Newly signed to Matador and veterans of Siltbreeze, the Columbus, Ohio-based Times New Viking brought its stripped-down to the raw, garage blast to Boston. Imagine a songbook based on the pure distillation of “Louie, Louie,” boiled down to a sticky black lump, with a dash of strychine via the Sonics, perfect for singing along (or, better, shouting along). Boston’s own Hallelujah the Hills wrapped up a five week tour and were tighter than Glenn Beck’s throbbing forehead vein. The band has improved much since I saw it play, opening for Silver Jews in 2008. The band played a good passel of songs with tons of energy. Opening honors were handled by New Zealand’s the Axemen, making what I believe is their first ever trip to tour the States, despite being founded in 1981. They are not the “Dunedin Sound” type of band, so don’t go expecting jangly pop like the stuff by the Chills. It was a multi-headed beast of garage rock, some ’60s-influenced numbers and even a hardcore tune tossed into the mix.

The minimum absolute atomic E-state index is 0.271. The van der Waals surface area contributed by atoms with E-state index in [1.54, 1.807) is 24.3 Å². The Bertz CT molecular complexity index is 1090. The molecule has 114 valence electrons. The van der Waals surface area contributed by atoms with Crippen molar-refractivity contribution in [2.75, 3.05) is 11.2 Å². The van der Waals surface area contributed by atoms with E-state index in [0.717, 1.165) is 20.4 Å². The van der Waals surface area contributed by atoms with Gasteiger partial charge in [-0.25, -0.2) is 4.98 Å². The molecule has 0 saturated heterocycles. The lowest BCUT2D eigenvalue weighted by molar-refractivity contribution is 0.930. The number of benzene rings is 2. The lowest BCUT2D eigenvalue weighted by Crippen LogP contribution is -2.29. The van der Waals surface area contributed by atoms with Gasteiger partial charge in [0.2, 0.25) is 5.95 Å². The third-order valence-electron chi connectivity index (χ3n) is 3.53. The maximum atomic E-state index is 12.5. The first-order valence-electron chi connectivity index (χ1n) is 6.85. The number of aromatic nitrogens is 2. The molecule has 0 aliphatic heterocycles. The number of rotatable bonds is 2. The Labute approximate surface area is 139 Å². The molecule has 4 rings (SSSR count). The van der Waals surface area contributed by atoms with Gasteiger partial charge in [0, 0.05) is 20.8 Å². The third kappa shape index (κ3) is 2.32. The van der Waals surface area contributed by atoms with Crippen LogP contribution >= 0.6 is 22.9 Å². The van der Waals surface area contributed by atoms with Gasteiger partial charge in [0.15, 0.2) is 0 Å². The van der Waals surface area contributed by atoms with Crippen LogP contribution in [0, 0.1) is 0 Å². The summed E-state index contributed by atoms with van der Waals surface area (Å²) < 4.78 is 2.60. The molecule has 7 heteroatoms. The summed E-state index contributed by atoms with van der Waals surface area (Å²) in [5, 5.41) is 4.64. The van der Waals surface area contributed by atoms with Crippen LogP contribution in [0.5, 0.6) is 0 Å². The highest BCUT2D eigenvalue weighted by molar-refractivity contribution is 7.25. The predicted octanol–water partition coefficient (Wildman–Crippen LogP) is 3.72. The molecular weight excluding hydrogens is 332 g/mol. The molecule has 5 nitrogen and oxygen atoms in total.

If in the world of classic New Zealand underground rock the Chills’ earnest pop represents the north pole and the Dead C’s corrosive noise is the south, then the Axemen are the molten center of the earth—their shambling, stylistically promiscuous, and occasionally tuneful postpunk is like a bad case of planetary heartburn.
In band histories they claim they formed for political reasons, but the recorded evidence suggests that they just wanted to get up everyone’s noses. Their apex—or nadir, depending on your point of view—came in 1992, when they appeared on a children’s TV show in drag and plugged a record called Peter Wang Pud.
Siltbreeze has reissued two early Axemen albums this year (a third is still forthcoming), and now guitarist [/vocalist] Little Stevie McCabe and drummer Stu Kawowski [and guitarist/vocalists Bob Brannigan and Dragan Stojanovic] are undertaking their first American tour.
They’ve also got a new split seven-inch with Times New Viking, available only at shows, on which the two bands cover each other’s songs.
Golden Birthday, Thunderbolt Pagoda, and David Diarrhea open. At 6 PM today the Axemen play a free in-store at Permanent Records with Cave side project Bitchin’ Bajas. —Bill Meyer
“Nutsack” was written in Los Angeles by Dragan Stojanovic & Bob Brannigan October 2009, inspired by Ice Cube rapping about his nutsack and busting a nut
blasting out of our KIA sound system on the LA freeways, oh and seeing squirrels in the parks all over USA, and the fact we lived out of nutsacks from Wholefoods for 5 weeks on our 7,000 mile tour.